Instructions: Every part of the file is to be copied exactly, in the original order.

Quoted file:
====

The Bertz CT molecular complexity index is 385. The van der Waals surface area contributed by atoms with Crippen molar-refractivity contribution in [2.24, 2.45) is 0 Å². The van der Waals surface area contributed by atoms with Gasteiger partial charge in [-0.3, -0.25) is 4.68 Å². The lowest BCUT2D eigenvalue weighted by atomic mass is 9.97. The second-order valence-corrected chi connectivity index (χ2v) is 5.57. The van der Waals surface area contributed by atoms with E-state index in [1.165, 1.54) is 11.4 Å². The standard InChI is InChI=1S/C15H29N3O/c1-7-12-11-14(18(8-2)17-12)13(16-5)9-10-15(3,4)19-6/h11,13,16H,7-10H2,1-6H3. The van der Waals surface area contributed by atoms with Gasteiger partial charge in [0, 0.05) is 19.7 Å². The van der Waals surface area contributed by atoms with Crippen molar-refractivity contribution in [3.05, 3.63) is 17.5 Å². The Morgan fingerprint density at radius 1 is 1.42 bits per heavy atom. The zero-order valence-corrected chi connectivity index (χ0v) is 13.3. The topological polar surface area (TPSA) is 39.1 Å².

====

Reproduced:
The Bertz CT molecular complexity index is 385. The van der Waals surface area contributed by atoms with Crippen molar-refractivity contribution in [2.24, 2.45) is 0 Å². The van der Waals surface area contributed by atoms with Gasteiger partial charge in [-0.3, -0.25) is 4.68 Å². The lowest BCUT2D eigenvalue weighted by atomic mass is 9.97. The second-order valence-corrected chi connectivity index (χ2v) is 5.57. The van der Waals surface area contributed by atoms with E-state index in [1.165, 1.54) is 11.4 Å². The standard InChI is InChI=1S/C15H29N3O/c1-7-12-11-14(18(8-2)17-12)13(16-5)9-10-15(3,4)19-6/h11,13,16H,7-10H2,1-6H3. The van der Waals surface area contributed by atoms with Gasteiger partial charge in [0, 0.05) is 19.7 Å². The van der Waals surface area contributed by atoms with Crippen molar-refractivity contribution in [3.05, 3.63) is 17.5 Å². The Morgan fingerprint density at radius 1 is 1.42 bits per heavy atom. The zero-order valence-corrected chi connectivity index (χ0v) is 13.3. The topological polar surface area (TPSA) is 39.1 Å².